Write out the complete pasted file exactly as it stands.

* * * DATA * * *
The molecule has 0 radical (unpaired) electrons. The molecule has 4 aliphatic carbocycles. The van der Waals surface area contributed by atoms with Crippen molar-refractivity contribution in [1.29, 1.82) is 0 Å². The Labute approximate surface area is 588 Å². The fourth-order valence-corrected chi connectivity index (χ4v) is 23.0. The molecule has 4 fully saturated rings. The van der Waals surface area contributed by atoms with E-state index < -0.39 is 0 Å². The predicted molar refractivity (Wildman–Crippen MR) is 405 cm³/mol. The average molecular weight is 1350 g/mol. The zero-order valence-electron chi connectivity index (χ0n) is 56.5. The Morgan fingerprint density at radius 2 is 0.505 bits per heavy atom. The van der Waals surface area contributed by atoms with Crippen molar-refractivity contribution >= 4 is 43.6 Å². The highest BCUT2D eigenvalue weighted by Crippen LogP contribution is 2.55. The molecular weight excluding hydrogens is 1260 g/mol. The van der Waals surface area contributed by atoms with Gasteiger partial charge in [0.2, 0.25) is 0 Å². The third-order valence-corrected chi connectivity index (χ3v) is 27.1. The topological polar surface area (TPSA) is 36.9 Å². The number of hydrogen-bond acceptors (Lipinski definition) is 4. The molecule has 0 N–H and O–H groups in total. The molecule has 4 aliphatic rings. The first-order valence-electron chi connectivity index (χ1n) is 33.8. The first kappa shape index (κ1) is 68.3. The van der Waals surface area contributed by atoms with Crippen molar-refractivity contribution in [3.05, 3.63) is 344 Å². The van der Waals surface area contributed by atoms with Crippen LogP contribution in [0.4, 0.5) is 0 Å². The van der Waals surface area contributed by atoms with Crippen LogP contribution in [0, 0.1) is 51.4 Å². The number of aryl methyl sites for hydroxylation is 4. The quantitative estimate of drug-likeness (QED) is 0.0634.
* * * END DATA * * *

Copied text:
The molecule has 0 radical (unpaired) electrons. The molecule has 4 aliphatic carbocycles. The van der Waals surface area contributed by atoms with Crippen molar-refractivity contribution in [1.29, 1.82) is 0 Å². The Labute approximate surface area is 588 Å². The fourth-order valence-corrected chi connectivity index (χ4v) is 23.0. The molecule has 4 fully saturated rings. The van der Waals surface area contributed by atoms with E-state index < -0.39 is 0 Å². The predicted molar refractivity (Wildman–Crippen MR) is 405 cm³/mol. The average molecular weight is 1350 g/mol. The zero-order valence-electron chi connectivity index (χ0n) is 56.5. The Morgan fingerprint density at radius 2 is 0.505 bits per heavy atom. The van der Waals surface area contributed by atoms with Crippen molar-refractivity contribution >= 4 is 43.6 Å². The highest BCUT2D eigenvalue weighted by Crippen LogP contribution is 2.55. The molecular weight excluding hydrogens is 1260 g/mol. The van der Waals surface area contributed by atoms with Gasteiger partial charge in [0.2, 0.25) is 0 Å². The third-order valence-corrected chi connectivity index (χ3v) is 27.1. The topological polar surface area (TPSA) is 36.9 Å². The number of hydrogen-bond acceptors (Lipinski definition) is 4. The molecule has 0 N–H and O–H groups in total. The molecule has 4 aliphatic rings. The first-order valence-electron chi connectivity index (χ1n) is 33.8. The first kappa shape index (κ1) is 68.3. The van der Waals surface area contributed by atoms with Crippen molar-refractivity contribution in [3.05, 3.63) is 344 Å². The van der Waals surface area contributed by atoms with Crippen LogP contribution in [0.4, 0.5) is 0 Å². The van der Waals surface area contributed by atoms with Crippen LogP contribution in [0, 0.1) is 51.4 Å². The number of aryl methyl sites for hydroxylation is 4. The quantitative estimate of drug-likeness (QED) is 0.0634.